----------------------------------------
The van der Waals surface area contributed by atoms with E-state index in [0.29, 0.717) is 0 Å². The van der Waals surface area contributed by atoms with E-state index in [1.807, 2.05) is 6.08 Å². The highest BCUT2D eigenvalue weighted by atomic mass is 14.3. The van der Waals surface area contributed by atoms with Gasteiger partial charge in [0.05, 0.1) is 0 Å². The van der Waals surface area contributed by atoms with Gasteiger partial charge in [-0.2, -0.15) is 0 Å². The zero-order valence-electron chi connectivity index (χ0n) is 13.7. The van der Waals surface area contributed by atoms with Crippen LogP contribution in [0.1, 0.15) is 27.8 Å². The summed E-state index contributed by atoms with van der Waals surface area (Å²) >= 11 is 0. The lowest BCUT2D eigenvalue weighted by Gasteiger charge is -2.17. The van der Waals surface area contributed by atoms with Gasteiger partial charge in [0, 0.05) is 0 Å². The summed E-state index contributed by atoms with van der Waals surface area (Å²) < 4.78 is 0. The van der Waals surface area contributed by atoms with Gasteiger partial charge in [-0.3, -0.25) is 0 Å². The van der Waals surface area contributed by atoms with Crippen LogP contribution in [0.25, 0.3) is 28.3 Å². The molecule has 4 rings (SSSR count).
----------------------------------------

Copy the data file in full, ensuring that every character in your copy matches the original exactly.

The van der Waals surface area contributed by atoms with E-state index in [0.29, 0.717) is 0 Å². The van der Waals surface area contributed by atoms with E-state index in [1.807, 2.05) is 6.08 Å². The highest BCUT2D eigenvalue weighted by atomic mass is 14.3. The van der Waals surface area contributed by atoms with Gasteiger partial charge in [0.05, 0.1) is 0 Å². The van der Waals surface area contributed by atoms with Gasteiger partial charge in [-0.2, -0.15) is 0 Å². The zero-order valence-electron chi connectivity index (χ0n) is 13.7. The van der Waals surface area contributed by atoms with Crippen LogP contribution in [0.1, 0.15) is 27.8 Å². The summed E-state index contributed by atoms with van der Waals surface area (Å²) >= 11 is 0. The lowest BCUT2D eigenvalue weighted by Gasteiger charge is -2.17. The van der Waals surface area contributed by atoms with Gasteiger partial charge in [0, 0.05) is 0 Å². The summed E-state index contributed by atoms with van der Waals surface area (Å²) < 4.78 is 0. The van der Waals surface area contributed by atoms with Gasteiger partial charge in [-0.3, -0.25) is 0 Å². The van der Waals surface area contributed by atoms with Crippen LogP contribution in [0.25, 0.3) is 28.3 Å². The molecule has 4 rings (SSSR count).